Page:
- Music & Movies. We all need a little down-time for some quiet, calm music…. I’ve got everything from classical to international rock to AC/DC. No matter what my mood, I have a tune for it. I also always have at least a couple of movies on my iPhone and iPad. I’ve spent too many hours stuck in airports not to have some non-work entertainment.
- Kiss the kids. If you have an iPhone4 (and some others) you can do live video calls. Being away from the kids at bed-time isn’t fun. I’m a big fan of Skype and I often virtually tuck the kids into bed. I have a few laptops with webcams around the house and this works well. However, when you’re not near a laptop, you can do live video conferencing right from your phone. This one aspect alone is worth getting a smartphone. Skype also has a great app making it very easy to keep in touch with all your Skype contacts.
- Blog! Via apps like the official WordPress app, you can maintain and moderate your blog via your smartphone. Truthfully, it’s so much easier from a computer, but it’s nice to be able to do so from my phone. You can add photos, upload videos and moderate and create new posts and comments.
- GPS: I don’t know about you, but I’m always trying to find my way someplace. (Yes, I work for a map company). There are a plethora of navigation apps available and while you might have GPS in your car, the most useful directions I get from my phone are often walking and public transportation directions. As an example, I’m a big fan of HopStop’s app as well as Around Me; a neat app that lets you search for nearby points of interest and addresses.
If you are an active, business professional, a smartphone is not an option. Rather, it is a required business tool. This isn’t a joke. This isn’t about old-school vs. new school and this has nothing to do with age. It’s about being open for business when you’re not at the office. It’s about being able to get quick, reliable information, irrespective of your location. It’s about closing sales.
I spoke with a friend today with whom I’ve worked before at two jobs; one was my own startup and one was a large, established company. He’s having some challenges at his current place of employment, specifically with the speed in which things get done (read “not done”). We had some fun talking about the start-up environment and how it differs from the “real world” so I thought I’d share some of the discussion points.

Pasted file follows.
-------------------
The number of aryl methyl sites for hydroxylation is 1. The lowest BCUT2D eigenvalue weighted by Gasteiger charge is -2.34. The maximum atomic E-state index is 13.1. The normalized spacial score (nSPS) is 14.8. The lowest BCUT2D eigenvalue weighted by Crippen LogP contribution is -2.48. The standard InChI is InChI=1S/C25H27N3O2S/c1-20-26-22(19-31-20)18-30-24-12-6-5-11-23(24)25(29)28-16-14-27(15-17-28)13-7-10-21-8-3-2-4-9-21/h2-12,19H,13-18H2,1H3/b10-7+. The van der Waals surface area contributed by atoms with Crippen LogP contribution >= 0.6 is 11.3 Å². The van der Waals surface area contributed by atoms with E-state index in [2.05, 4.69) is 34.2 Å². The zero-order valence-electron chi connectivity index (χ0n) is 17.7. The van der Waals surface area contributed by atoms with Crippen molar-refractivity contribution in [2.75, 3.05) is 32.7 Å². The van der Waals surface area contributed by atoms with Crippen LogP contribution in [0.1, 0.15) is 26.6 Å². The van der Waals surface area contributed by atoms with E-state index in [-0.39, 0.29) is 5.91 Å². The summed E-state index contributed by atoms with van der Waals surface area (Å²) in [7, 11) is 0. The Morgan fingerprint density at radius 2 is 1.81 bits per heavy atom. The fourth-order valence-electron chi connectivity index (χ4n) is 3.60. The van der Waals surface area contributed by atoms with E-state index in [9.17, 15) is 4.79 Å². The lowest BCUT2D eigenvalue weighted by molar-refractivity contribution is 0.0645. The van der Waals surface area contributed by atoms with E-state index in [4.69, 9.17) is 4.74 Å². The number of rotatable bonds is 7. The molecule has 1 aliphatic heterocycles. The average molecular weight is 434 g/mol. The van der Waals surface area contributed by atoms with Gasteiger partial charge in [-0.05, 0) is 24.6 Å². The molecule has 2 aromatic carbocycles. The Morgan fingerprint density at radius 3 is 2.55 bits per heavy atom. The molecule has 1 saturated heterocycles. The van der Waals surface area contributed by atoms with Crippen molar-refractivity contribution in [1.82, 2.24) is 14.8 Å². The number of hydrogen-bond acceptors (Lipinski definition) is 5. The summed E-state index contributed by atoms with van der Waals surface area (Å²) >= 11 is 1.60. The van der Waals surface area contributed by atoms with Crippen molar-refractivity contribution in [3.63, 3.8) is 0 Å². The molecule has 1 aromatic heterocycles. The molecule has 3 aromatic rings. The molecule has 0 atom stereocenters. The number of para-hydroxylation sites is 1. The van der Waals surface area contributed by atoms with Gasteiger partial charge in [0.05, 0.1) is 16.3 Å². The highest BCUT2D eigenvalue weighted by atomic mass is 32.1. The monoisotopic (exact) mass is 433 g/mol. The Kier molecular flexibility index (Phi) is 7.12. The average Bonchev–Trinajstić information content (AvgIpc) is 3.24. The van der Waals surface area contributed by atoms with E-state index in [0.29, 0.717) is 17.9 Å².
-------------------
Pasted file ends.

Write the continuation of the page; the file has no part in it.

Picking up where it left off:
I’ve worked in everything from start-up companies with less than ten employees to a big, public company with over 35,000. One thing for sure, there’s nothing like the speed of a start-up to keep you motivated. Have an idea on Sunday, discuss it Monday morning, do a bit of research on Monday afternoon and start developing and implementing on Tuesday. This way, you get to try things, lots of things. If they work, great! If not, toss it and start over. I’ve always said, “If you’re going to fail, do so quickly, cheaply and often.”
What you don’t want is one of those long, painful, expensive failures. You’ve been there, I’m sure. This is the project that swallows thousands of man-hours and hundreds of thousands or even millions of dollars. Worse yet, during that time, you’re not trying anything else. You’re team is so focused on the horrible project that you all took your collective brains on vacation from creativity. Then one day comes the validation that your teams’ brain-child is a disaster and likely, your boss will want to keep it going to save face until a more suitable time is found to kill it.
One thing I’ve learned is that the size or age of a company doesn’t pre-destine it to over-complication. My current employer, though it’s a company over 150 years old can actually get stuff done pretty quickly. Heck, they bought my company, soup to nuts, within two and a half weeks. Trust me, they can move fast.